Climate change is driving up temperatures in cities around the world. When things heat up, many of us simply reach for the thermostat and the air conditioner does its job. In many parts of the world however, air conditioning isn’t an option and the rising temperatures mean homes become uninhabitable. But there is a simple and affordable solution – a cool roof can bring down the temperature indoors by a few degrees, which is enough to allow people to sleep in their beds at night.
That’s where programs like the Cool Roof Project – through the Asian Cities Climate Change Resilience Network, and the Rockefeller Foundation – can help. This program is installing cool roofs in Indore city, India, and residents are already getting relief from the urban heat. From the Rockefeller Foundation…
At Mamta Chouhan’s house, located in one of the 50 locations where cool roof technology has been implemented, a perceptible difference in indoor temperature is seen during high heat days. The 200 families who have participated in this project have felt similar impacts as well.
Vijay Bhargava, a resident of Indore, reports that TARU came to him and others with an idea to reduce the temperature in their homes. “I didn’t believe it at first,” he admits, “but then they shared the details, including the potential benefits, and I changed my mind. Afterwards, we felt a five or six degree change. Incredible!”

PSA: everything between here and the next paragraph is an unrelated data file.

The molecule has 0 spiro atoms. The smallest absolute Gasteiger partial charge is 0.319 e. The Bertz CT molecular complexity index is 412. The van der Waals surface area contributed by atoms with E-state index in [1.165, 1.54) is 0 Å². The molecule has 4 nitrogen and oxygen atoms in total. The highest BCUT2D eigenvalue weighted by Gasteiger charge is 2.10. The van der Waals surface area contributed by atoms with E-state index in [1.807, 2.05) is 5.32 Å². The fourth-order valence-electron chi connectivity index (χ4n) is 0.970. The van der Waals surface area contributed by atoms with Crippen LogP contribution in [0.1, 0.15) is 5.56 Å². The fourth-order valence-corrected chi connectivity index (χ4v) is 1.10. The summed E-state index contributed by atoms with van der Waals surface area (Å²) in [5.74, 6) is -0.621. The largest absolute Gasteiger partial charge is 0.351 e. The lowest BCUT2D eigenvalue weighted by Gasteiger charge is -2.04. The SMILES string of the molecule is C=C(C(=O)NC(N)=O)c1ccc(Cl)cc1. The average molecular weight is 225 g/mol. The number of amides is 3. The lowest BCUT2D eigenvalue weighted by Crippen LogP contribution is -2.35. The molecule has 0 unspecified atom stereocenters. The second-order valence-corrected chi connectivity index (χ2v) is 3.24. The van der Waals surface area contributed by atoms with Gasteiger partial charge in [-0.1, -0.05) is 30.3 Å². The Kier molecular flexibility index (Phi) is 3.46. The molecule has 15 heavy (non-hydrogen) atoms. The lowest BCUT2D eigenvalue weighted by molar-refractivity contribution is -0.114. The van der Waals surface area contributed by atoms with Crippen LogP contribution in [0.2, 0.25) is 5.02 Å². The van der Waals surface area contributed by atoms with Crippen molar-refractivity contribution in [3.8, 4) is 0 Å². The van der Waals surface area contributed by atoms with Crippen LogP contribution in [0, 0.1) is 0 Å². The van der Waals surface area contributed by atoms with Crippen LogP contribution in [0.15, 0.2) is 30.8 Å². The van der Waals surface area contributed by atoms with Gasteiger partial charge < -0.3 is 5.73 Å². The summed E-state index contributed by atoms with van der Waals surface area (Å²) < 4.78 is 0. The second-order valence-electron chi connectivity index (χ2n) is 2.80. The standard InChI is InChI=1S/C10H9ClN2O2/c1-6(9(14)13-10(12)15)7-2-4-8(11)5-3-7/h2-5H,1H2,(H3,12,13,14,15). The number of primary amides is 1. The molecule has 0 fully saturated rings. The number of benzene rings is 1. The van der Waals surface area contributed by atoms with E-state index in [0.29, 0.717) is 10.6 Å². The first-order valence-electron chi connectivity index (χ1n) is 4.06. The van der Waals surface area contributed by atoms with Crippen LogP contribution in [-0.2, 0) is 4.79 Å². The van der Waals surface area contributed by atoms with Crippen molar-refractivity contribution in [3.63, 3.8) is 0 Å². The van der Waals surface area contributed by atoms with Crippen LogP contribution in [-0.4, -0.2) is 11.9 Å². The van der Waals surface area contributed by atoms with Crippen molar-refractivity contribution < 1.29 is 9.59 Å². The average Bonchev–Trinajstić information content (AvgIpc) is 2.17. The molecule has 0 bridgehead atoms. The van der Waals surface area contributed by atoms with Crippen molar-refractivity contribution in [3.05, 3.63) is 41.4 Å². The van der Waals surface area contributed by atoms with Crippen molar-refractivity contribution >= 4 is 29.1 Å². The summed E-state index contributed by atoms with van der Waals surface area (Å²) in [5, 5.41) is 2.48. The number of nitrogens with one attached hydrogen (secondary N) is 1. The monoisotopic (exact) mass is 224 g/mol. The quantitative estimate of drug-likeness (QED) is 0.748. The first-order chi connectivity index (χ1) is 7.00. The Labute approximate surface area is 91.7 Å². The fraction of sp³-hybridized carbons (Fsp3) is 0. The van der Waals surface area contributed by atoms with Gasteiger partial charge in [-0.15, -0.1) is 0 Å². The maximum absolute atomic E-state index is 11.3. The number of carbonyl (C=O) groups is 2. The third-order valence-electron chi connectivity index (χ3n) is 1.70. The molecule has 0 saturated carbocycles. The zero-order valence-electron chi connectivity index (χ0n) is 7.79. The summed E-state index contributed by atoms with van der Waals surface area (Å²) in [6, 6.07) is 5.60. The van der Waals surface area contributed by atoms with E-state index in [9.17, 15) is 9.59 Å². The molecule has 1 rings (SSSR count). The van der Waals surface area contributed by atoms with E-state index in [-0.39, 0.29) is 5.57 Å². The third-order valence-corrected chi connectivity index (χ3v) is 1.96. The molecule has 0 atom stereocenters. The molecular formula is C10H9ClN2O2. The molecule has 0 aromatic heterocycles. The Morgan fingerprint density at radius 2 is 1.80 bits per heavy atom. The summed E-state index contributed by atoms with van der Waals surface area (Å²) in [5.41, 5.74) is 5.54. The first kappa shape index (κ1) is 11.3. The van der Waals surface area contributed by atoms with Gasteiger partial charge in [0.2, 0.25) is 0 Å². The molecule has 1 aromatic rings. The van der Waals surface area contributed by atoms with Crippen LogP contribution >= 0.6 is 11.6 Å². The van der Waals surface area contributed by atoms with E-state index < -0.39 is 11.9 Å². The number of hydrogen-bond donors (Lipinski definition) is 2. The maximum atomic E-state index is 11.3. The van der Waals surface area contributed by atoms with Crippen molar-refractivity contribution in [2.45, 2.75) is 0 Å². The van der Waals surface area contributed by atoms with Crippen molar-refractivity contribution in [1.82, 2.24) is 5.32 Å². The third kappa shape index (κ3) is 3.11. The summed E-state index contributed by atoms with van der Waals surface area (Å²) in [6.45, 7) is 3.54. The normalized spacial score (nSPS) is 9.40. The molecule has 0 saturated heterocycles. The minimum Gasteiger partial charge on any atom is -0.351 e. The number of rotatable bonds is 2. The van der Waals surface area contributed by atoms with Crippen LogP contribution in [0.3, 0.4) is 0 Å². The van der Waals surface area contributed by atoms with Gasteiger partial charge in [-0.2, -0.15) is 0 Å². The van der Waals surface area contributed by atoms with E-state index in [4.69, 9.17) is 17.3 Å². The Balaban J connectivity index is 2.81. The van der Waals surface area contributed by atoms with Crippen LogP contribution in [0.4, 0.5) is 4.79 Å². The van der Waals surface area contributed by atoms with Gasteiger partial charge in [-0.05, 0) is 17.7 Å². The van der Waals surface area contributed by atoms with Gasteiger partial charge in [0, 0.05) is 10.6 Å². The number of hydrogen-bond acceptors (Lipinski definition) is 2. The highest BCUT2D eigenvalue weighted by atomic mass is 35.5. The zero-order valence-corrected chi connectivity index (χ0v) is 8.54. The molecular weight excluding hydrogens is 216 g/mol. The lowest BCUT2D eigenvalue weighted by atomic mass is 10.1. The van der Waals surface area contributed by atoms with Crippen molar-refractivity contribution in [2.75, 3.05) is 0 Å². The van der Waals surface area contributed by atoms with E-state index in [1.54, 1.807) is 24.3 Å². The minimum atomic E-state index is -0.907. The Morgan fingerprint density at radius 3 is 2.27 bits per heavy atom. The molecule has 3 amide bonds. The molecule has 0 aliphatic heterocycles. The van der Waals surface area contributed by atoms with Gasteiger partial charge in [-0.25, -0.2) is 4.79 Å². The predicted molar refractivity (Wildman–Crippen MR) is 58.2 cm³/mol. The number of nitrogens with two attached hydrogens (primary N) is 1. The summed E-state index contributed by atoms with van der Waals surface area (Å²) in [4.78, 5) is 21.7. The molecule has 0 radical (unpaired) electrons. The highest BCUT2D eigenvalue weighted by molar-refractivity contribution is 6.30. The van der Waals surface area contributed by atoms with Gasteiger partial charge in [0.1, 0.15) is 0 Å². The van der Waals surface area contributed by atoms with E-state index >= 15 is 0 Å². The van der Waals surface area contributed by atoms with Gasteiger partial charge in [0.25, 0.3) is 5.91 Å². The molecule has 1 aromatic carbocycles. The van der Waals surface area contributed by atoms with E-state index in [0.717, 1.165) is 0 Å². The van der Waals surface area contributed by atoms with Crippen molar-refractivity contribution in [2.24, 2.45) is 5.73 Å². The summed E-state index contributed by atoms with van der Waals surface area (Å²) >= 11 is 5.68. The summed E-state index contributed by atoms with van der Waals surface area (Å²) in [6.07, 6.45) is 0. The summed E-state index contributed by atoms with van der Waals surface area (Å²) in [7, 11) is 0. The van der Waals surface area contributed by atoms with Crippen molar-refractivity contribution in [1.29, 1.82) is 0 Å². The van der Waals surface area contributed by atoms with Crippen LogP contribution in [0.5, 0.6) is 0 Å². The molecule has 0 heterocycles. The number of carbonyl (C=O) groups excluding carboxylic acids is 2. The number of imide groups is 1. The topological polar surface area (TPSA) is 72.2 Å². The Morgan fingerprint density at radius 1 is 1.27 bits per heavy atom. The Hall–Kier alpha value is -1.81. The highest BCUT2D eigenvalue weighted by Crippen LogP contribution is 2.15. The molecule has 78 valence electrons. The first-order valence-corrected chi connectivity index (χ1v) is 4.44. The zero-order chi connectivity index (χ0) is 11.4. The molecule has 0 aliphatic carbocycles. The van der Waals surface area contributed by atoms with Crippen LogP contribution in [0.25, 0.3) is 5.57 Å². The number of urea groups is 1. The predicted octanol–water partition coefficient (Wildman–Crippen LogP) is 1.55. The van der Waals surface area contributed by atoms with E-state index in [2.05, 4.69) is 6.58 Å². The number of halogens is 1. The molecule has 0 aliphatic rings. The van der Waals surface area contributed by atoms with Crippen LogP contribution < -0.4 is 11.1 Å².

He adds that he and his family couldn’t even sit upstairs in the summer before. “Now, we can sit anywhere in the house, not feeling a difference whether we’re upstairs or downstairs. It’s meant that we’ve been able to reduce our air conditioning usage substantially.”
They’re collecting data to document the many benefits of this program, and hope to convince local government, real estate developers and other interested parties to include cool roofs in future projects. Stay tuned!